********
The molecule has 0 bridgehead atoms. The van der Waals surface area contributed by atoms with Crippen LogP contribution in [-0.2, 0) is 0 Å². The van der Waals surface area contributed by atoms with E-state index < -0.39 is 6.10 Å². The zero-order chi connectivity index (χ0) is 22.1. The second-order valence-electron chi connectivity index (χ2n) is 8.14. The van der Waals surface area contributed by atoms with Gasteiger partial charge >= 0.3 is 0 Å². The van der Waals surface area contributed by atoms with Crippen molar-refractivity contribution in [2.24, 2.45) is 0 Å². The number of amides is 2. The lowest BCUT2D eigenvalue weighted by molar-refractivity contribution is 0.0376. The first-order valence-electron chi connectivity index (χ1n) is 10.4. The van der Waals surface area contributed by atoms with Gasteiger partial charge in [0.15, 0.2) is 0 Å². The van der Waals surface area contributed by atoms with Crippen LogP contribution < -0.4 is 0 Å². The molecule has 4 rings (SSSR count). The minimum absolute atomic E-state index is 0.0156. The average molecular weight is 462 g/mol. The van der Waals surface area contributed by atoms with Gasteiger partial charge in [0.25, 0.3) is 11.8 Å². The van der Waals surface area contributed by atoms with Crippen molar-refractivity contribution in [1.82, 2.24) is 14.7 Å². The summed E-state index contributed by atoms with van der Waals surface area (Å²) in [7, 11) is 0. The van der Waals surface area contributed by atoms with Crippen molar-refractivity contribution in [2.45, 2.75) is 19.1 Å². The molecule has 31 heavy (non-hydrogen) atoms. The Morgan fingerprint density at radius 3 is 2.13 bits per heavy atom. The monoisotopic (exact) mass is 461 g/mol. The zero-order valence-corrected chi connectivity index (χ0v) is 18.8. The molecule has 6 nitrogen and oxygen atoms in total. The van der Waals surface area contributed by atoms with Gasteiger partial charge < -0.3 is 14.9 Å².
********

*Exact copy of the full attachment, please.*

The molecule has 0 bridgehead atoms. The van der Waals surface area contributed by atoms with Crippen LogP contribution in [-0.2, 0) is 0 Å². The van der Waals surface area contributed by atoms with E-state index < -0.39 is 6.10 Å². The zero-order chi connectivity index (χ0) is 22.1. The second-order valence-electron chi connectivity index (χ2n) is 8.14. The van der Waals surface area contributed by atoms with Gasteiger partial charge >= 0.3 is 0 Å². The van der Waals surface area contributed by atoms with Crippen molar-refractivity contribution in [2.24, 2.45) is 0 Å². The number of amides is 2. The lowest BCUT2D eigenvalue weighted by molar-refractivity contribution is 0.0376. The first-order valence-electron chi connectivity index (χ1n) is 10.4. The van der Waals surface area contributed by atoms with Gasteiger partial charge in [0.15, 0.2) is 0 Å². The van der Waals surface area contributed by atoms with Crippen LogP contribution < -0.4 is 0 Å². The molecule has 4 rings (SSSR count). The minimum absolute atomic E-state index is 0.0156. The average molecular weight is 462 g/mol. The van der Waals surface area contributed by atoms with Gasteiger partial charge in [0.25, 0.3) is 11.8 Å². The van der Waals surface area contributed by atoms with Crippen molar-refractivity contribution in [1.82, 2.24) is 14.7 Å². The summed E-state index contributed by atoms with van der Waals surface area (Å²) in [7, 11) is 0. The van der Waals surface area contributed by atoms with Crippen molar-refractivity contribution in [2.45, 2.75) is 19.1 Å². The molecule has 31 heavy (non-hydrogen) atoms. The Morgan fingerprint density at radius 3 is 2.13 bits per heavy atom. The monoisotopic (exact) mass is 461 g/mol. The zero-order valence-corrected chi connectivity index (χ0v) is 18.8. The molecule has 6 nitrogen and oxygen atoms in total. The van der Waals surface area contributed by atoms with Gasteiger partial charge < -0.3 is 14.9 Å².